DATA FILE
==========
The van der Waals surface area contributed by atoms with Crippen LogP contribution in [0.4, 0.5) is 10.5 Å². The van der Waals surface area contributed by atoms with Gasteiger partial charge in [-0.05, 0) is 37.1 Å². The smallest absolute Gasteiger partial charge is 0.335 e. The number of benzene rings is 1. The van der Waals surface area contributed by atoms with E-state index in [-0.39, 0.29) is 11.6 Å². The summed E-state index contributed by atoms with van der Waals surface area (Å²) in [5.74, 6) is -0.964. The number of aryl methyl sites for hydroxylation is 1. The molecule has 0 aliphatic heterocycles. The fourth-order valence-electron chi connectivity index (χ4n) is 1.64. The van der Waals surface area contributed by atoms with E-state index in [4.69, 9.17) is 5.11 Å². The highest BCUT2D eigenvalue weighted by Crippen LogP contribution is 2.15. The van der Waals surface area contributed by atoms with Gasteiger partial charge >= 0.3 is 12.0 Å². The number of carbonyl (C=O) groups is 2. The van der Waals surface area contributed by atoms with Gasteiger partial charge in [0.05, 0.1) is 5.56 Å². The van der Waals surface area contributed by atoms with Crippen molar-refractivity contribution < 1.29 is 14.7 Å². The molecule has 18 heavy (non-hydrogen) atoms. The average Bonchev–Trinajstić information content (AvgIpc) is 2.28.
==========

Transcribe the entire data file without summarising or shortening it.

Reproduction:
The van der Waals surface area contributed by atoms with Crippen LogP contribution in [0.4, 0.5) is 10.5 Å². The van der Waals surface area contributed by atoms with Gasteiger partial charge in [-0.05, 0) is 37.1 Å². The smallest absolute Gasteiger partial charge is 0.335 e. The number of benzene rings is 1. The van der Waals surface area contributed by atoms with E-state index in [-0.39, 0.29) is 11.6 Å². The summed E-state index contributed by atoms with van der Waals surface area (Å²) in [5.74, 6) is -0.964. The number of aryl methyl sites for hydroxylation is 1. The molecule has 0 aliphatic heterocycles. The fourth-order valence-electron chi connectivity index (χ4n) is 1.64. The van der Waals surface area contributed by atoms with E-state index in [4.69, 9.17) is 5.11 Å². The highest BCUT2D eigenvalue weighted by Crippen LogP contribution is 2.15. The van der Waals surface area contributed by atoms with Gasteiger partial charge >= 0.3 is 12.0 Å². The number of carbonyl (C=O) groups is 2. The van der Waals surface area contributed by atoms with Gasteiger partial charge in [0.05, 0.1) is 5.56 Å². The van der Waals surface area contributed by atoms with Crippen molar-refractivity contribution < 1.29 is 14.7 Å². The molecule has 18 heavy (non-hydrogen) atoms. The average Bonchev–Trinajstić information content (AvgIpc) is 2.28.